Exciting news! We're transitioning to the Statewide California Earthquake Center. Our new website is under construction, but we'll continue using this website for SCEC business in the meantime. We're also archiving the Southern Center site to preserve its rich history. A new and improved platform is coming soon!

SCEC Scores Large-scale HPC Allocations

Snapshot of a magnitude 7.6 earthquake with rupture propagation and resulting wavefield at the surface computed by the dynamic rupture code SORD along a vertically dipping strike-slip fault with superimposed fault roughness. Credit: Y. Wang and C. Goulet,

Great news on the high-performance computing (HPC) front: this summer, SCEC researchers working on large-scale seismological simulations received several large HPC allocations. HPC is an important part of SCEC’s past, present, and future earthquake system science research program so we are delighted to report these successes. Three major allocations were obtained this summer:

  • 472,500 Service Units (SUs) on Summit at the Oak Ridge National Laboratory and 783,000 SUs on Cori at the National Energy Research Scientific Computing Center obtained from the Advanced Scientific Computing Research (ASCR) Department of Energy program.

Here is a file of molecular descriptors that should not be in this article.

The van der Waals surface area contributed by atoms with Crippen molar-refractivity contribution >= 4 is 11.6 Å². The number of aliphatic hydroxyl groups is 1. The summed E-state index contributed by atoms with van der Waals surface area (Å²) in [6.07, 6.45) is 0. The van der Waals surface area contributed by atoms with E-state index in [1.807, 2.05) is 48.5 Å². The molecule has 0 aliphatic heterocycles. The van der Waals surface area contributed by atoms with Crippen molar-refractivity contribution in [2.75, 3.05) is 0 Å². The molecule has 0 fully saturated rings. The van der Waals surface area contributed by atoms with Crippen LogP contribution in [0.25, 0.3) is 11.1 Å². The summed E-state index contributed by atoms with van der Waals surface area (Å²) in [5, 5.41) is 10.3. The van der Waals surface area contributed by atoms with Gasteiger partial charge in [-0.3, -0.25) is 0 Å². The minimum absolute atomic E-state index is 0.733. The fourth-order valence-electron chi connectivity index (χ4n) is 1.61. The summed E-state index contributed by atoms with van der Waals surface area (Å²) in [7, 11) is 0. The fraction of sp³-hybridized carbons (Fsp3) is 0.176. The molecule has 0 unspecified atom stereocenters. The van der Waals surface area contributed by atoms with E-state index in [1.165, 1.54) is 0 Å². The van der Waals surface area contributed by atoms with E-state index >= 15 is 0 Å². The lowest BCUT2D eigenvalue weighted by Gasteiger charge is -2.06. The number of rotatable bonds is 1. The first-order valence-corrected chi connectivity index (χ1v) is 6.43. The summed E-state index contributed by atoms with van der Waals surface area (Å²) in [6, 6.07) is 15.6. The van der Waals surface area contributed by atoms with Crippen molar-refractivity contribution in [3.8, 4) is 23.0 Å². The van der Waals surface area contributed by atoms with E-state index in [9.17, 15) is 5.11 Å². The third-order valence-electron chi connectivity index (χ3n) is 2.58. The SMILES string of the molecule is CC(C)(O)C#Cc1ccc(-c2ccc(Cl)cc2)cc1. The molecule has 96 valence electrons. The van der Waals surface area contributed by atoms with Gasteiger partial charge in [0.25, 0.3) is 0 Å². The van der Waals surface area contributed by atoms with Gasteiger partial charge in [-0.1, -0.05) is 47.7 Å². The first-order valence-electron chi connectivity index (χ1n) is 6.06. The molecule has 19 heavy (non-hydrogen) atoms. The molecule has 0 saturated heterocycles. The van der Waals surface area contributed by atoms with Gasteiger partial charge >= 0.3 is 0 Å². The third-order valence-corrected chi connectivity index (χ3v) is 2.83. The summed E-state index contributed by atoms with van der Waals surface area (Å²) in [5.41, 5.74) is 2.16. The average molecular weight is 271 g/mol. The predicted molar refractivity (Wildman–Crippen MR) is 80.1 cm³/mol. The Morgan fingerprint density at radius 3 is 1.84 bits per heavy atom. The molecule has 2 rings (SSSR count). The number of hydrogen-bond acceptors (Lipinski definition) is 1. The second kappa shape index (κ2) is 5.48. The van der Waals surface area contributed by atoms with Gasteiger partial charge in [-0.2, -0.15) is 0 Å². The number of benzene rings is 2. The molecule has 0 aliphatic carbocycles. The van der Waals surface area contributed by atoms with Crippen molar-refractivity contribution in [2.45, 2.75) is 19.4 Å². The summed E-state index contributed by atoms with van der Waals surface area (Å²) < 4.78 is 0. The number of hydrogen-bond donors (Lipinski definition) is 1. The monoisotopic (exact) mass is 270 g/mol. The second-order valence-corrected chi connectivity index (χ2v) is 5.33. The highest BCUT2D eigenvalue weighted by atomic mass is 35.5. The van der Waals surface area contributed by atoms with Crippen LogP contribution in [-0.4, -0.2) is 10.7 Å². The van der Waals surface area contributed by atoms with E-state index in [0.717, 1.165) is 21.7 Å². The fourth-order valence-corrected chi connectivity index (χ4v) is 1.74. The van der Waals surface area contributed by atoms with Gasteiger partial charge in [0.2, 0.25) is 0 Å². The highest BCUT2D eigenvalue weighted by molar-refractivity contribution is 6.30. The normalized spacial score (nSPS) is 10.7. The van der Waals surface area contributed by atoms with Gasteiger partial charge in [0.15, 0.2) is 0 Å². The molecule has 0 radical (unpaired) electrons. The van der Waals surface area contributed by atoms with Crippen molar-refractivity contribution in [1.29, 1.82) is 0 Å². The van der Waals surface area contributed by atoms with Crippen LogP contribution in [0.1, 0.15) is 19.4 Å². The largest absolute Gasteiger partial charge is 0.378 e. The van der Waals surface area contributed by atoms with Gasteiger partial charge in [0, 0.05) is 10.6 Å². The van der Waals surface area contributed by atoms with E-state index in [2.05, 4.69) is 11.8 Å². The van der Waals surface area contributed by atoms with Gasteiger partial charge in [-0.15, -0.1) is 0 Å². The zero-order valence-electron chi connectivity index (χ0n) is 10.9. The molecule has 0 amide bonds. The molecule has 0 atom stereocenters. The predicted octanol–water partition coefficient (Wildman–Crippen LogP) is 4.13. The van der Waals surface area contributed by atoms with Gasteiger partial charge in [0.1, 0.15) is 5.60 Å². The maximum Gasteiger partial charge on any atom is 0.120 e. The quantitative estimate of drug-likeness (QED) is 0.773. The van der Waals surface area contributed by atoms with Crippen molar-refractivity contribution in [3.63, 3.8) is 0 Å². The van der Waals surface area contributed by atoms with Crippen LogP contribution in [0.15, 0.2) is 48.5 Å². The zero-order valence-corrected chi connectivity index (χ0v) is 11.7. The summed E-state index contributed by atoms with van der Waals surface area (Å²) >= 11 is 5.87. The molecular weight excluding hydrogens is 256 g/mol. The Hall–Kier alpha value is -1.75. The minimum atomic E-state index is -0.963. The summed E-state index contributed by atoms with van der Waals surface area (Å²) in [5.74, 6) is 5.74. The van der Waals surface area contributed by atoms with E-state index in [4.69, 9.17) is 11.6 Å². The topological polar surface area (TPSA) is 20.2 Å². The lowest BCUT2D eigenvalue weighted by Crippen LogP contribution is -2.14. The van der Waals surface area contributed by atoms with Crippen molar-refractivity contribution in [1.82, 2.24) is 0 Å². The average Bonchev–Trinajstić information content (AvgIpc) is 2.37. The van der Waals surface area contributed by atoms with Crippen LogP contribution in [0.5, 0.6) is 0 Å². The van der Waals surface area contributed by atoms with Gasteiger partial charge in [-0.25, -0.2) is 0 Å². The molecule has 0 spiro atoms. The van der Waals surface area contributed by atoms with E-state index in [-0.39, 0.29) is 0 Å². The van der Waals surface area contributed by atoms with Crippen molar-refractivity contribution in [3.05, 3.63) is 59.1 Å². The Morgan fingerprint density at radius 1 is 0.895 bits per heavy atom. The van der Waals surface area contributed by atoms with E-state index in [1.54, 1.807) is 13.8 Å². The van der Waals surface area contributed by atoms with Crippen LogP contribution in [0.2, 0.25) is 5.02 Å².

• 1 million SUs annually on Expanse, a recent addition to the San Diego Supercomputer Center (our new Core institution), as part of their partnership with SCEC.
  • 980,000 SUs on Frontera at the Texas Advanced Computing Center through the Large-Scale Community Partnerships (LSCP) program from NSF

Earthquake research and HPC allocations

Most types of U.S. infrastructure, from individual buildings to distributed infrastructure (energy, water, transportation) are subject to potential damage from earthquake ground motions and/or near-surface fault displacements. The timing and spatial distribution of ground motions also has a big impact on the damage of distributed systems, for which component failures can paralyze the whole system. Seismological simulations support research on these fronts, supplementing empirical datasets and allowing extrapolation for earthquakes we haven’t yet experienced. Knowledge gained from these simulations are aimed at supporting more effective engineering designs that reduce financial losses and human casualties due to earthquakes. In addition to their potential for broader societal impacts, the simulations produced through these activities will stimulate years of scientific and engineering research, contributing to improved science and design innovation. Simulations are used, for example, to validate community models summarizing different data sets, to study the dynamics of earthquake ruptures, to study spatio-temporal seismicity patterns, and for several other topics of seismological interest.